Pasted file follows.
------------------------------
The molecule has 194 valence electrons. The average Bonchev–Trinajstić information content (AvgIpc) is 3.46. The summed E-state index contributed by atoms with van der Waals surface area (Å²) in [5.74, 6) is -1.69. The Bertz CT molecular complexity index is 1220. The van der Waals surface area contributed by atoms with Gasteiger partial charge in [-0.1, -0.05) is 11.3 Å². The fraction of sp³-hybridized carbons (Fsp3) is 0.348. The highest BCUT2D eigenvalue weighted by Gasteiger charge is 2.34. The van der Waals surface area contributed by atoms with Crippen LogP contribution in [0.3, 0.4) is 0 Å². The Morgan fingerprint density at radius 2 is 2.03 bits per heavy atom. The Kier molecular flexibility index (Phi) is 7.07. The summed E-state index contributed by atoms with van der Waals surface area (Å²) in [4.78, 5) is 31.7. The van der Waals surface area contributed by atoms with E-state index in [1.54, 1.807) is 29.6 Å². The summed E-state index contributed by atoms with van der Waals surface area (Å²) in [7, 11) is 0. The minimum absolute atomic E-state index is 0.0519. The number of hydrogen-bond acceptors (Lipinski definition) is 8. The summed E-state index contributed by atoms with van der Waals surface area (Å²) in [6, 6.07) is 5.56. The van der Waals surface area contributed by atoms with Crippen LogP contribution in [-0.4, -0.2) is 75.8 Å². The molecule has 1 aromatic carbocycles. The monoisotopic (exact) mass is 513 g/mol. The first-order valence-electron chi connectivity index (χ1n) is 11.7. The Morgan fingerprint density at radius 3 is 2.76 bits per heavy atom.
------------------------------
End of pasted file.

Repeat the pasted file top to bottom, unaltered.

The molecule has 194 valence electrons. The average Bonchev–Trinajstić information content (AvgIpc) is 3.46. The summed E-state index contributed by atoms with van der Waals surface area (Å²) in [5.74, 6) is -1.69. The Bertz CT molecular complexity index is 1220. The van der Waals surface area contributed by atoms with Gasteiger partial charge in [-0.1, -0.05) is 11.3 Å². The fraction of sp³-hybridized carbons (Fsp3) is 0.348. The highest BCUT2D eigenvalue weighted by Gasteiger charge is 2.34. The van der Waals surface area contributed by atoms with Crippen LogP contribution in [0.3, 0.4) is 0 Å². The Morgan fingerprint density at radius 2 is 2.03 bits per heavy atom. The Kier molecular flexibility index (Phi) is 7.07. The summed E-state index contributed by atoms with van der Waals surface area (Å²) in [4.78, 5) is 31.7. The van der Waals surface area contributed by atoms with E-state index in [1.54, 1.807) is 29.6 Å². The summed E-state index contributed by atoms with van der Waals surface area (Å²) in [7, 11) is 0. The minimum absolute atomic E-state index is 0.0519. The number of hydrogen-bond acceptors (Lipinski definition) is 8. The summed E-state index contributed by atoms with van der Waals surface area (Å²) in [6, 6.07) is 5.56. The van der Waals surface area contributed by atoms with Crippen LogP contribution in [-0.4, -0.2) is 75.8 Å². The molecule has 1 aromatic carbocycles. The monoisotopic (exact) mass is 513 g/mol. The first-order valence-electron chi connectivity index (χ1n) is 11.7. The Morgan fingerprint density at radius 3 is 2.76 bits per heavy atom.